ACC Returns Most Of Receiving Star Power In 2011

Receiving In Conference 2010
Departed Returning
Team Catches Yards Catches Yards %
Florida St. Seminoles 0 0 151 1742 100%
Virginia Tech Hokies 17 161 105 1577 91%
Duke Blue Devils 37 330 163 1845 85%
Clemson Tigers 27 268 121 1241 82%
Wake Forest Demon Deacons 22 260 79 897 78%
Boston College Eagles 18 280 79 1008 78%
North Carolina Tar Heels 54 598 115 1565 72%
Georgia Tech Yellow Jackets 13 214 26 521 71%
Virginia Cavaliers 51 783 126 1319 63%
Miami Hurricanes 51 781 81 1087 58%
N.C. State Wolfpack 94 1269 110 1000 44%
Maryland Terrapins 104 1277 58 696 36%
FSU's 2 Other Opponents
Departured Returning
Team Catches Yards Catches Yards %
Florida Gators 25 333 130 1377 81%
Oklahoma Sooners 69 723 170 2071 74%

Update: FSU lost Willie Haulstead to a concussion before the year. Boston College also lost an important receiver for most of the season.

The relationship between a quarterback and a receiver is an important one built on trust. Rarely does an inexperienced crop of receivers excel. It almost always takes a year for a receiving corps to be in the right spots, to run routes with confidence, and to learn the nuances of the position. That is why you almost never see highly touted freshmen receivers make an immediate impact, unless the kid is just a complete physical freak.

In recent years, we have seen Wake Forest return only 25% of receiving yards in 2008, Virginia Tech return only 13% of receiving yards in 2008, North Carolina run only 22% of receiving yards in 2009, and Clemson return only 34% of receiving yards in 2010. All of those teams struggled mightily in the passing game. Receivers ran bad routes, they dropped balls, and generally played like inexperienced receivers.

Of course, losing a large percentage of receiving yards isn't a guarantee that a team will struggle in the passing game. Florida State returned only 41% of receiving yards in 2009 yet had the best offense in the conference. Of course, the 'Noles also had the luxury of returning two veteran receivers who missed large parts of 2008 with injury. That truly is an outlier.

Given that, let's take a look at what each ACC team is bringing back in terms of receiving yards from conference play. The chart is limited to conference play because conference games matter and are typically not blowouts, meaning the good players play longer.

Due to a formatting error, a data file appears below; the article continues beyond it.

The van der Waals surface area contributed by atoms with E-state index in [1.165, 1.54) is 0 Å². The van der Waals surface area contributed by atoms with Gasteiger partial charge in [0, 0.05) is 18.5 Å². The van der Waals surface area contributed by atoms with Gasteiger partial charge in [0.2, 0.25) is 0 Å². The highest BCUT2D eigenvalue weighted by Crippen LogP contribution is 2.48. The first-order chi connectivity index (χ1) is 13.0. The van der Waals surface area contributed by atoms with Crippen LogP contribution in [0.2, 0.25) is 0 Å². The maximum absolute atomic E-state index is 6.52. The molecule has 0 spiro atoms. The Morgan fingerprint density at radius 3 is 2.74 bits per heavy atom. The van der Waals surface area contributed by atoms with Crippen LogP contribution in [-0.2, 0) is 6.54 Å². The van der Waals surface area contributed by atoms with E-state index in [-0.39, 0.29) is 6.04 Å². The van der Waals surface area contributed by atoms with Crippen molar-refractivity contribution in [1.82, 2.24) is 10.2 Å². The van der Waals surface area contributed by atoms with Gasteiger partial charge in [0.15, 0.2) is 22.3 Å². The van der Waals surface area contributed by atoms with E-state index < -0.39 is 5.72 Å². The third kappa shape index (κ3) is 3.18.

This year is absolutely loaded with returning receivers. Fireworks should fly early as most of the conference teams don't need time to adjust out of the gate. But I said most, not all. N.C. State and Maryland could really struggle, returning only 44% and 36% of receiving, respectively. In a normal year, those numbers wouldn't be rock bottom. But in a year featuring a ridiculous amount of returning receiver talent, the Wolfpack and the Terrapins might both struggle early relative to the other teams. And really more so the Terrapins than the Wolfpack as N.C. State opens with a cakewalk schedule, while the Terps have to face the excellent defenses of Miami and West Virginia.

Here are the top 50 players broken down by receiving yards. Those crossed out have moved on.

Name Team 2011 YR Position Catches Yards
Leonard Hankerson Miami (Fl)
WR 41 717
Dwight Jones N Carolina JR WR 38 698
Torrey Smith Maryland SR WR 50 690
Owen Spencer NC State
WR 43 628
Conner Vernon Duke JR WR 48 615
Dontrelle Inman Virginia
WR 33 582
Danny Coale Va Tech SR WR 28 581
Travis Benjamin Miami (Fl) SR WR 28 533
Kris Burd Virginia SR WR 36 485
Donovan Varner Duke SR WR 38 472
Willie Haulstead FSU JR WR 31 432
Jarvis Williams NC State
WR 33 429
Jarrett Boykin Va Tech SR WR 30 417
Chris Givens Wk Forest JR WR 23 398
Bert Reed FSU SR WR 35 386
Taiwan Easterling FSU SR WR 30 380
DeAndre Hopkins Clemson SO WR 33 376
Anthony Elzy N Carolina SR RB 25 338
Jaron Brown Clemson JR WR 21 330
Austin Kelly Duke
WR 34 327
Cooper Helfet Duke SR TE 26 306
Rodney Smith FSU JR WR 23 297
Bobby Swigert BC SO WR 23 295
Alex Amidon BC SO WR 10 294
Matt Snyder Virginia SR WR 21 280
Adrian Cannon Maryland
WR 30 261
LaRon Byrd Miami (Fl) SR WR 22 257
Erik Highsmith N Carolina SO WR 17 243
Jamie Harper Clemson SR RB 25 237
Ifeanyi Momah BC
WR 14 230
George Bryan NC State SR TE 19 214
Marshall Williams Wk Forest
WR 16 201
Dwayne Allen Clemson JR TE 23 200
Darrell Davis NC State
WR 15 198
Ryan Taylor N Carolina
TE 18 198
Marcus Davis Va Tech JR WR 16 192
Devon Brown Wk Forest SR WR 23 187
James Washington NC State JR RB 25 181
David Wilson Va Tech JR RB 10 174
Andre Smith Va Tech
TE 17 172
Mustafa Greene NC State SO RB 20 169
Quintin McCree Maryland SR WR 12 164
Beau Reliford FSU SR TE 14 159
Perry Jones Virginia JR RB 24 156
Desmond Scott Duke JR RB 20 155
Stephen Hill Ga Tech JR WR 7 155
Chris Pantale BC JR TE 18 154
Ronnie Tyler Maryland SR WR 12 149
Keith Payne Virginia
RB 10 124
Bryce McNeal Clemson SO WR 15 121

While 11 of the top 30 ACC receivers left this year, at least 15 of the top 30 stand to graduate this time around. And that's not including underclassmen, so 2012 could be a down year for ACC receiving.

We could be in for an ACC offensive year the likes of which haven't been seen since 2008.

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